As I write this I’m watching a desk being put together, a room coming together, and the chaos of moving slowly dissipating. The life of two, fit snugly into a u-haul. It feels like only yesterday I moved into the most recent Pasadena apartment, but that was six months ago. And now, I’m 400 miles away. I thought I would be at least a little upset with moving, and while saying goodbye to people and places is always hard, it has become to me, disturbingly easy. Home has ceased to be a physical place, but a mental state of familiarity and comfort. Transition has become my “home.” I feel little attachment to a physical location, but rather of memories and people, and no matter where I am, there are plenty of memories and friends to be made. Continue reading
As soon as I publicly complain about the unfriendly nature of other westerners we meet a couple (an American from outside LA and a Brit) at our lodge, who were easily the nicest people we’ve met so far. We were all leaving, so we were able to share transportation into town. Unfortunately, they were headed to Yengi to grab a ferry down the Volta and we were headed to lake Bosumtwi, they seemed like a perfect couple to travel with. Everyone seemed disappointed we weren’t all heading in the same direction, especially given the advantage of strength in numbers. Either way, it was refreshing to meet friendly and engaging fellow travelers.
Alex and I sit awkwardly next to two Americans as they yell at our cab driver at the Wli National Park. From Hohoe we had found a share cab to the falls and picked up two others who happened to be from the US. The ride was filled with pleasant conversation, the usual “where are you from, why are you here.” When we arrived however, the mood dampened. The driver had told us 1 cedi a person, but when we got out, he said he actually ment 2. As in 2/person, not 2 for both. We all assumed he was trying to rip us off. After all, this happens an unfortunate amount. He came inside the guide office where our fellow cab-mates continued a yelling match. It became quite clear the problem had been language, we paid, thinking it was settled. But the other girls wouldn’t have it, out of principle, they claimed. And I have sympathy for them, I too am a bit jaded from the constant mark up for westerners, which is the norm in all developing countries. Then a woman in the office uses the argument we’ve heard before, in Peru when a tour guide almost tricked us out of $40: “You’re rich, it’s nothing to you.” Of course, this set one of the girls off, who throws her hands in the air and exclaims “fuck this country, I can’t wait to go home.” Though she did eventually pay. And the temper didn’t end, on the tricky route down, she slipped on some loose rocks-most people do, we were lucky not to have fallen, and as she hits the ground in a controlled fall, its clear she’s done. She screams more profanities about the country and lack of tourism infrastructure and cries. All of the emotions of the day, fueled by physical exhaustion, I feel for her. But I have to say, this is a bit dramatic. As we leave the park, we tip our guide well, certainly, he deserved it.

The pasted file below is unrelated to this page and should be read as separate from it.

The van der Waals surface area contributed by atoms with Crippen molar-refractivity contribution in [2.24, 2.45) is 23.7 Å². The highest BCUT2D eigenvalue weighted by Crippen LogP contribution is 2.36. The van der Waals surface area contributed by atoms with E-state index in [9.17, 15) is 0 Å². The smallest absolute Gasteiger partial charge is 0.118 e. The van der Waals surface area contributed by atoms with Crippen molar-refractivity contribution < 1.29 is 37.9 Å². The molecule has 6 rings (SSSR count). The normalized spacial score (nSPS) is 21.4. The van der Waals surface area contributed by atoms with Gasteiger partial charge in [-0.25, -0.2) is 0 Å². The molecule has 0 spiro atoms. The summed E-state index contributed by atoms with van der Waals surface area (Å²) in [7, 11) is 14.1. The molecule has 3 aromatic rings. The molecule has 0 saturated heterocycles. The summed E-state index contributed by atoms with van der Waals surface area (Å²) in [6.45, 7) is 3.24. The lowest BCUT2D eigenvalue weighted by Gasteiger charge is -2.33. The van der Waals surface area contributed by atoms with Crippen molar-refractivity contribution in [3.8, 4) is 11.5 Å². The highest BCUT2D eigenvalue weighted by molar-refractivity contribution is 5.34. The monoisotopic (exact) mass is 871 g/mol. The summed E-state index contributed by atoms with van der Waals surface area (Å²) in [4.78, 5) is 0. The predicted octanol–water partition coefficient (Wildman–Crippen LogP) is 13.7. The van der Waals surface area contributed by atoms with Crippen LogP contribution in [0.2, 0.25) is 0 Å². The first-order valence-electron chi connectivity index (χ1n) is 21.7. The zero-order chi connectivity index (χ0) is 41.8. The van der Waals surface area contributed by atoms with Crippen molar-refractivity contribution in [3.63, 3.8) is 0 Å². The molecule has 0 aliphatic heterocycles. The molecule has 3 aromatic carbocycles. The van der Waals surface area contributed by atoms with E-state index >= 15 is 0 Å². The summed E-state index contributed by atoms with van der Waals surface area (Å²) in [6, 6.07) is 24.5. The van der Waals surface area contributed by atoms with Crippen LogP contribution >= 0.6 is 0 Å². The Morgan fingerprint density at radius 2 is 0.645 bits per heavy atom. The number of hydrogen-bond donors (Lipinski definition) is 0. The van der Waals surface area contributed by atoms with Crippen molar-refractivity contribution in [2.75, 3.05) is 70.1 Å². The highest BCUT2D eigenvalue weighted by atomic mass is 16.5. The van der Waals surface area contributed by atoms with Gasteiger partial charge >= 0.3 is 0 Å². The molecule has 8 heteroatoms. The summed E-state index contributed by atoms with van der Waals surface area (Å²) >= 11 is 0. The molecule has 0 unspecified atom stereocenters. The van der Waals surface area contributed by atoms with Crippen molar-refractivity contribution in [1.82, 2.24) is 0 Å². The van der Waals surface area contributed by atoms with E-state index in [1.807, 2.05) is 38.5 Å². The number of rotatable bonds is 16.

The past day or so has been pleasantly, uneventful. After a a hectic weekend, the slow pace has been a welcome change.
Yesterday, the day was spent at the University, mostly in meetings. In the computer lab, Sheban, Jame’s graduate student found me and informed me we had a meeting (of which, I had just learned). He led me to the graduate student’s conference room, and long, narrow dim-lit room with a white-board in front. He handed me a marker and requested I went over Elisas with him. He sat down expectantly. I did my best, I’ve never been a strong teacher, but he seemed to understand, and I was able to field his questions adequately. We spent the next hour talking, I learned where he had gone to University (Cape Coast), and that at 28, he was finishing his master’s program. This is very common, many people work for several years before attending university to save up money. Public education costs about $1,000 USD a year for room and board, average incomes range from $1,000/yr-$3,000/yr. The government officials of course pull in six-figures.